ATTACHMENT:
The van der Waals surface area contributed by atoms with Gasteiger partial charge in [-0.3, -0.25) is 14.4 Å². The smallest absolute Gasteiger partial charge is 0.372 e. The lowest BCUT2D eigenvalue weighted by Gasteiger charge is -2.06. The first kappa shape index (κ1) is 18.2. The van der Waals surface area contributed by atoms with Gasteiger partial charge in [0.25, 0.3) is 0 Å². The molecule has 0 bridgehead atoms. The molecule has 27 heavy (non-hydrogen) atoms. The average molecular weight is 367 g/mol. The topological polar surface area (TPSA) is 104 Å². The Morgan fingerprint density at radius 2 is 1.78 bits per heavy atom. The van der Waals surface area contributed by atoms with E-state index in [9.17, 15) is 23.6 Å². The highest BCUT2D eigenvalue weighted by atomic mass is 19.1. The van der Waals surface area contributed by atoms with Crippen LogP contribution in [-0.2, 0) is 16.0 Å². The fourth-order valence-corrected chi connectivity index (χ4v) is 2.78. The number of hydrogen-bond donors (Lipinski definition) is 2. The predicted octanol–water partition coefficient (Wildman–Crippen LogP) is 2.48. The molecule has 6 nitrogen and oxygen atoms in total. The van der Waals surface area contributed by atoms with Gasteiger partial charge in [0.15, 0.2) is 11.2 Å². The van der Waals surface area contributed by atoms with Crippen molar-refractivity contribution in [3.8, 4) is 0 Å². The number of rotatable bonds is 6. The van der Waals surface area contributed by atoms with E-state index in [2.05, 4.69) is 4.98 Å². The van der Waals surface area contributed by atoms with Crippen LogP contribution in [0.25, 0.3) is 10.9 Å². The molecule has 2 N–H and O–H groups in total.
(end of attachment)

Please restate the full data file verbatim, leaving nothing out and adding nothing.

The van der Waals surface area contributed by atoms with Gasteiger partial charge in [-0.3, -0.25) is 14.4 Å². The smallest absolute Gasteiger partial charge is 0.372 e. The lowest BCUT2D eigenvalue weighted by Gasteiger charge is -2.06. The first kappa shape index (κ1) is 18.2. The van der Waals surface area contributed by atoms with Gasteiger partial charge in [0.25, 0.3) is 0 Å². The molecule has 0 bridgehead atoms. The molecule has 27 heavy (non-hydrogen) atoms. The average molecular weight is 367 g/mol. The topological polar surface area (TPSA) is 104 Å². The Morgan fingerprint density at radius 2 is 1.78 bits per heavy atom. The van der Waals surface area contributed by atoms with E-state index in [9.17, 15) is 23.6 Å². The highest BCUT2D eigenvalue weighted by atomic mass is 19.1. The van der Waals surface area contributed by atoms with Crippen LogP contribution in [-0.2, 0) is 16.0 Å². The fourth-order valence-corrected chi connectivity index (χ4v) is 2.78. The number of hydrogen-bond donors (Lipinski definition) is 2. The predicted octanol–water partition coefficient (Wildman–Crippen LogP) is 2.48. The molecule has 6 nitrogen and oxygen atoms in total. The van der Waals surface area contributed by atoms with Gasteiger partial charge in [0.15, 0.2) is 11.2 Å². The van der Waals surface area contributed by atoms with Crippen molar-refractivity contribution in [3.8, 4) is 0 Å². The number of rotatable bonds is 6. The van der Waals surface area contributed by atoms with E-state index in [2.05, 4.69) is 4.98 Å². The van der Waals surface area contributed by atoms with Crippen LogP contribution in [0.25, 0.3) is 10.9 Å². The molecule has 2 N–H and O–H groups in total.